Showing posts with label Theater. Show all posts
Showing posts with label Theater. Show all posts

Friday, August 29, 2014

Alain Badiou & Joe Litvak

perform the scene Terror

from Badiou’s play

Ahmed the Philosopher

Sunday, October 27, 2013

A 1985 documentary by
Chrisann Verges & Mark Obenhaus

Friday, October 04, 2013

Sunday, May 05, 2013

Thursday, October 18, 2012

I saw the first part of Tony Kushner’s great Angels in America, this part subtitled Millennium Approaches, at Philadelphia’s Wilma Theater last Saturday & could see, almost instantly, why it has set box-office records, been nominated for a slew of Barrymore Awards – the Philadelphia regional equivalent of Tonys – and why it’s the favorite to win most of them. For a piece of theater with such a great reputation – the play is often treated as the most significant piece of narrative theater since Who's Afraid of Virginia Woolf – it’s rarely performed. The reason is obvious enough – the play is in two parts that add up to more than six hours of performance, even tho it is written be played by just eight actors, as it is here. There is also the not inconsiderable problem of persuading people to come back for a second half more or less either on the same day or not much more than one week apart, which will put the show over the splurge threshold for a lot of families. It’s not a splurge, it’s an investment.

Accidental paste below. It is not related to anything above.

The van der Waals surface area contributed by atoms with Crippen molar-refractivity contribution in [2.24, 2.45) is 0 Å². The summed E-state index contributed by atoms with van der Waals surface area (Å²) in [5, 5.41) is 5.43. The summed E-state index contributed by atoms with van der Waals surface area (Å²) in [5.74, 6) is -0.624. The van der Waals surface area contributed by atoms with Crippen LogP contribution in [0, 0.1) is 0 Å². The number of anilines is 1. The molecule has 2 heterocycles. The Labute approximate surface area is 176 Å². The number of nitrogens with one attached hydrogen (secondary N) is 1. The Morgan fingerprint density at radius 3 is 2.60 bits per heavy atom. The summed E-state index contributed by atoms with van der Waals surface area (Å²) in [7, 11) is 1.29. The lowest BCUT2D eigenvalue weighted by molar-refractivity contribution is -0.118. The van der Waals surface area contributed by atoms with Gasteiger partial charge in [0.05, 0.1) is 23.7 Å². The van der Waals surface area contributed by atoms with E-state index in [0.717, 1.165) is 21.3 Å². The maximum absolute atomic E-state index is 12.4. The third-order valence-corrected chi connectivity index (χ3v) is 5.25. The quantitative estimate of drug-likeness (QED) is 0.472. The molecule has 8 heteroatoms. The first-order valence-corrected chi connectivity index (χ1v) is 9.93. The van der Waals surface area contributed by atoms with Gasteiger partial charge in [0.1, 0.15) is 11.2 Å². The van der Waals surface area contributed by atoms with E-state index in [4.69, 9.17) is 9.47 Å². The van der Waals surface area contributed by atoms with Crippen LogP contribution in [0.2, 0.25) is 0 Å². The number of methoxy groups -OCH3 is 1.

It must also be grueling for the actors themselves, having to be in two halves of the same play simultaneously, particularly ones as physically & emotionally demanding as Angels. At least three of the eight in the Wilma’s cast are veterans of People’s Light Theatre Company of Malvern, PA, one of the few great suburban repertory theaters in America. The key part of Roy Cohn is played by Stephen Novelli, whom I’ve seen in maybe a dozen People’s Light productions & imagine I’d recognize on the street any day of the week, but whom I did not identify until the second hour into the play, even in reasonably modern garb with minimal make-up, he is so completely not himself in the role of the conniving, self-serving megalomaniac reactionary gargoyle who takes credit for the execution of Ethel Rosenberg & has one of the more elaborate – albeit entirely political – rationales for being in the closet in the early 1980s.

Wednesday, February 15, 2012

Samuel Beckett’s Not I with Billie Whitelaw